Minister gets warrant to search Taylor home


A WARRANT was granted yesterday to the Minister of State for Enterprise and Employment, Mr Pat Rabbitte, to search the home of Mr Tony Taylor by District Court Judge Gerard Haughton.

Immediately after the brief court hearing, the Minister's authorised officer, Mr Martini Cosgrove, went with a team of helpers to Mr Taylor's former home at 19 Anglesea Road.

Mr Cosgrove was appointed by Mr Rabbitte to carry out the initial investigation into Taylor Asset Managers Ltd and its associated companies before the disappearance of Mr Taylor and his wife. Mr Taylor was chairman and chief executive of the Taylor group.

Yesterday Mr John O'Donnell, counsel for the liquidator of two Taylor companies, Mr Patrick McSwiney, told Mr Justice Budd in the High Court that the whereabouts of Mr Taylor his, wife were still unknown.

Mr McSwiney is the official liquidator of Taylor Asset Managers Ltd and Taylor Investment Group Ltd (TIG). He was yesterday appointed provisional liquidator of two other Taylor companies, Taylor Integrated Planning Services Ltd (TIPS) and Rolyat Ltd, a name which Mr O'Donnell pointed out was Taylor spelled backwards.

Mr David Barniville, counsel for the Ministers for Finance and for Enterprise and Employment, told the court his clients were supporting the winding up of TIPS and Rolyat and the appointment of Mr McSwiney as provisional liquidator.

Mr O'Donnell said that, from investigations by Mr McSwiney, it appeared that both companies had been used for the purposes of dispersing money.

"It appears that money was siphoned out of one company into another under the orchestration of Mr Taylor and it appears these companies were just two others within the Taylor Group which were used as vehicles for dispersing money," Mr O'Donnell said.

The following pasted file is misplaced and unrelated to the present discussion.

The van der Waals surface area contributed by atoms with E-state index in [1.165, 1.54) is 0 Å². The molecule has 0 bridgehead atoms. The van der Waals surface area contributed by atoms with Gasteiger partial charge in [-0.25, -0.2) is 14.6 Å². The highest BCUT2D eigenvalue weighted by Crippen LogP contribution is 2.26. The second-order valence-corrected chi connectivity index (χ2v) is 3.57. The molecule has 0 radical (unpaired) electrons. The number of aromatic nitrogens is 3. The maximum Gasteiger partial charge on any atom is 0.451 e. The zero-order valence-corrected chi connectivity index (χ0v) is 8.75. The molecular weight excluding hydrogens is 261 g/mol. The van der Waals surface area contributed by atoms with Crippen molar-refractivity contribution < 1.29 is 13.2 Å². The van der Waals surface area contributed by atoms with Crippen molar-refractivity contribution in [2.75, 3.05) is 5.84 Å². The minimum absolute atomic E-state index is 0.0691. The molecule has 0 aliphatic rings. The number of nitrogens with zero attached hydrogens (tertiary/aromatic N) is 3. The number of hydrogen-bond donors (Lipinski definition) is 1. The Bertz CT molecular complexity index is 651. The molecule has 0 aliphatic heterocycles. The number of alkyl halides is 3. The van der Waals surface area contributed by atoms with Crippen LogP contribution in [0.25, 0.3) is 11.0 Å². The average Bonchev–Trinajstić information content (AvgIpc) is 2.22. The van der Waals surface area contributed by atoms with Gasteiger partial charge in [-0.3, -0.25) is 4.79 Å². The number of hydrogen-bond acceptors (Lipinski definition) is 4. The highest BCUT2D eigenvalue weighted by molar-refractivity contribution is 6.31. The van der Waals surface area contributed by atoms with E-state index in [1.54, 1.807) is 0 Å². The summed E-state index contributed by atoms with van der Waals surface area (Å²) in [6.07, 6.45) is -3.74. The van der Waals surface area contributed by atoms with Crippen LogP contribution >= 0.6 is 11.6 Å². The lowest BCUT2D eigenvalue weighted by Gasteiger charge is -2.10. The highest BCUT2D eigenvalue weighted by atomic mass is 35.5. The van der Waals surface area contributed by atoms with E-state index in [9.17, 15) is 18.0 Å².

Mr O'Donnell said that TIPS owed Taylor Investment Group Ltd £76,000, was insolvent and unable to pay its debts. Rolyat Ltd owed TIG £140,000 and was in a similar position. As a creditor of both companies, Mr McSwiney, as liquidator of TIG, was presenting petitions to have both companies wound up.

Mr Justice Budd granted both petitions and appointed Mr McSwiney as provisional liquidator to both companies. He authorised him to take such steps as may be necessary to preserve the assets of the companies and investor funds both within the State and outside it.

Mr Justice Budd also ordered that a statement of affairs be filed by the directors of both companies within 21 days. As Rolyat Ltd had been struck off the Register of Companies for failure to make returns, he ordered that it be restored to the Register.

Mr O'Donnell said both companies held a group of accounts in the Bank of Ireland in Westland Row, Dublin, and Taylor Investment Planning Services had groups of accounts also in the AIB in Baggot Street and in the National Irish Bank in South Mall, Cork.

He said their shareholders, Mr and Mrs Taylor, had absconded and could not be located. It would be very difficult for Mr McSwiney to obtain further information regarding these bank accounts if the companies concerned were not wound up.

Mr O'Donnell said TIPS carried on an insurance broking business within the Taylor Group and was still a trading company with employees handling pension schemes and life insurances. He said the liquidator believed that Rolyat's bank accounts may have been used for channelling funds within and outside the Taylor group of companies.